Personal Retirement Savings Account (PRSA)
A Personal Retirement Savings Account (PRSA) is a long term pension savings product available to all individuals under the age of 75. It is designed, primarily, as a pre-retirement vehicle enabling individuals to save for retirement in a flexible manner. Tax relief is available on an individual’s personal contributions subject to age and income based limits. Employers must provide a payroll deduction facility for the remittance of employee contributions to a PRSA under the net pay system; employers can also contribute to a PRSA though they are not obliged to do so.
There are two types of PRSA; standard and non-standard. The difference between the two is the maximum charging structure and the type of assets in which you can invest.
A Vested PRSA is the term used to refer to a PRSA contract from which the holder has drawn down their lump sum and leaves the balance of their funds in the PRSA. A Vested PRSA is subject to the same rules as an ARF with regard to deemed distributions.
Investment growth generated by a PRSA and Vested PRSA is exempt from income tax and capital gains tax.
How does it work?
The NRFM Self-Invested PRSA is a non-standard PRSA contract. It offers the PRSA holder the opportunity to manage their retirement funds without the investment restrictions found with many traditional Life Company contracts. The NRFM Self-Invested PRSA is best suited to individuals that have a clear understanding of investment risk and prefer to retain control over the investments they choose for their pension.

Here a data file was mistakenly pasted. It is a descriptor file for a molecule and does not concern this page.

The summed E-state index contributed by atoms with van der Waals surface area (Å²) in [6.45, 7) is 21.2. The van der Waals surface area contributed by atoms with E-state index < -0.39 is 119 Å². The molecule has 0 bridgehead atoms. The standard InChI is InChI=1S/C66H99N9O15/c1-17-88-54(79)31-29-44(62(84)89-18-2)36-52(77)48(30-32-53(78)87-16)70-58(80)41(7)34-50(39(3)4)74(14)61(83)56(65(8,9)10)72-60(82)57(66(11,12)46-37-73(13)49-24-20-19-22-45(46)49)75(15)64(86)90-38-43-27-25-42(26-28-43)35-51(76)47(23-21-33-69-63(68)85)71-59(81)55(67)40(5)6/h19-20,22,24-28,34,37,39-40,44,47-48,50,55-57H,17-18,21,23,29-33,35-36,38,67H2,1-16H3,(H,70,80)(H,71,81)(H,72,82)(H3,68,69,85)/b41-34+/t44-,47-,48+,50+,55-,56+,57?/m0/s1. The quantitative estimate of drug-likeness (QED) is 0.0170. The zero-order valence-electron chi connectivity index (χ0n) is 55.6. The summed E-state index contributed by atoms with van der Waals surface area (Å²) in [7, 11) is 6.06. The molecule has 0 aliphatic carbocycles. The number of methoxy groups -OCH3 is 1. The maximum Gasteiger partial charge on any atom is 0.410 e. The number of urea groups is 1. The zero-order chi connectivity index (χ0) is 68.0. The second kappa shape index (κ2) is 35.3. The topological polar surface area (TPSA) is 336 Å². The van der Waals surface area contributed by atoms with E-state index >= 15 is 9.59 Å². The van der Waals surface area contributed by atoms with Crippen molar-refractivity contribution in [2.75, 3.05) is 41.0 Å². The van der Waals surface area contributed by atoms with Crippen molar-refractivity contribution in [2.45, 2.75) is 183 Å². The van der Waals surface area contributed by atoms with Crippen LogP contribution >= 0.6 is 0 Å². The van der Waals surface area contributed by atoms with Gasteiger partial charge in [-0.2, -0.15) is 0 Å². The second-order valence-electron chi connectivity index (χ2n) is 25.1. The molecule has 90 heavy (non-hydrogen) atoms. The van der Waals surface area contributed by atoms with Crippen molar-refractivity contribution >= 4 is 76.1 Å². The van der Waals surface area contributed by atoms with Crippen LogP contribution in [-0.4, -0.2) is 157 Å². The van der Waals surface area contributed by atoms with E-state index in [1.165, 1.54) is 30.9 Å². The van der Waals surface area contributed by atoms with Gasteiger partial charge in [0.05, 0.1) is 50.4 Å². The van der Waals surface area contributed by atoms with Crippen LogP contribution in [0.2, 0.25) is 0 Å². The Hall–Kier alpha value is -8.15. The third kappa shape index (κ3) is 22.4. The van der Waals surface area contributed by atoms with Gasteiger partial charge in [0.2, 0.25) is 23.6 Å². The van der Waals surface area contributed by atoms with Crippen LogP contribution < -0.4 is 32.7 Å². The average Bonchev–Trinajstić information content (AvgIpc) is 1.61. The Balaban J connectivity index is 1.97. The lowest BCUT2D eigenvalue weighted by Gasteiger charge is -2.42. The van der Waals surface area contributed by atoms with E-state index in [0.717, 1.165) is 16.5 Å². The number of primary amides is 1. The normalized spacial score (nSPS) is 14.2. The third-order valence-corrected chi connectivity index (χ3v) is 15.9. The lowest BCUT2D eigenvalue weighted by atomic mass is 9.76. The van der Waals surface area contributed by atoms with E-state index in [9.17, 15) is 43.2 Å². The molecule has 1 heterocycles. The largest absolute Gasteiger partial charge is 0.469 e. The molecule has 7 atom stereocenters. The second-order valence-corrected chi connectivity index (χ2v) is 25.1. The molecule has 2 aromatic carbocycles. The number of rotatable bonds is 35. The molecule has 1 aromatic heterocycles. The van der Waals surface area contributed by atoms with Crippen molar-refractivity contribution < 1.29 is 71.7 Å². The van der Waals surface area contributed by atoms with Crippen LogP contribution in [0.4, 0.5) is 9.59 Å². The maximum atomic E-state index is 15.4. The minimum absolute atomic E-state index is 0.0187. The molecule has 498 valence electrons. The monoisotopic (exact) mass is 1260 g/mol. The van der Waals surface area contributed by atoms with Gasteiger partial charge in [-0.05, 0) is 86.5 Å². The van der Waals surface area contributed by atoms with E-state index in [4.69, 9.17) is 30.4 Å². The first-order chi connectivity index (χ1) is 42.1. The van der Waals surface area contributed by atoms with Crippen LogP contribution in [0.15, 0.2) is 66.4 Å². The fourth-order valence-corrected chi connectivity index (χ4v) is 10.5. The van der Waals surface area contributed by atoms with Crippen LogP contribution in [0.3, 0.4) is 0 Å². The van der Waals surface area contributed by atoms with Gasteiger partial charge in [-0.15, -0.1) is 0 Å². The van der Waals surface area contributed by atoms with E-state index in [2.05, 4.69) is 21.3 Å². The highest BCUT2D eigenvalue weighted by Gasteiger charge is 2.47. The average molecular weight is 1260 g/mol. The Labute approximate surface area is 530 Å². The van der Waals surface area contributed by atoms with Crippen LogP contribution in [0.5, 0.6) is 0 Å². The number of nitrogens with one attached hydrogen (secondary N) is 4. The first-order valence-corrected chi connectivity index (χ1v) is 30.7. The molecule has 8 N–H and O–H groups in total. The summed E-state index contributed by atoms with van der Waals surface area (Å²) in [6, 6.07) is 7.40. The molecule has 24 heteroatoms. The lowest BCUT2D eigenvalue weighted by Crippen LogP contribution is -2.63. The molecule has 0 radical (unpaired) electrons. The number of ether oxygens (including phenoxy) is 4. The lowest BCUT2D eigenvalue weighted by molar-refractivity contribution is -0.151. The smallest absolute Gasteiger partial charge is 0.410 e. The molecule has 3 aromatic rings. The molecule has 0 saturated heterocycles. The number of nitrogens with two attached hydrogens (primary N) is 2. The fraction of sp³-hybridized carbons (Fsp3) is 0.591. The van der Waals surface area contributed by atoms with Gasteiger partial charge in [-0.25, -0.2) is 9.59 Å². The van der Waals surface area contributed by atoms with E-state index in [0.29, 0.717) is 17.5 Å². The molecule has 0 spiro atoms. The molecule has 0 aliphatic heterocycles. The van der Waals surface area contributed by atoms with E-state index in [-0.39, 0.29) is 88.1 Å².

On retirement, benefits can usually be taken from age 60. Your PRSA allows you to take a certain amount of your pension fund as a retirement lump sum. The maximum lump sum that you can take is 25% of your fund. Up to €200,000 of this is tax free (this is the total of all lump sums taken from all of your pension plans since December 2005) with the balance up to €500,000 taxed at 20%.
You can use the rest of your retirement fund to buy either; an annuity (an income for life), or to invest in an Approved Retirement Fund (ARF) – an ongoing investment.
There is a limit on the maximum fund that can be built up on retirement. This is currently €2,000,000. This figure includes all of your pension funds, including the capital value of any retirement benefits drawn down since 7 December 2005. Where the relevant limit is exceeded, the excess of your pension fund at retirement will be liable to a once off Income Tax charge at the higher rate of tax.
In the event of your untimely death, the value of your PRSA will be paid to your estate.
For more information please refer to our PRSA Brochure brochure or contact your Financial Advisor.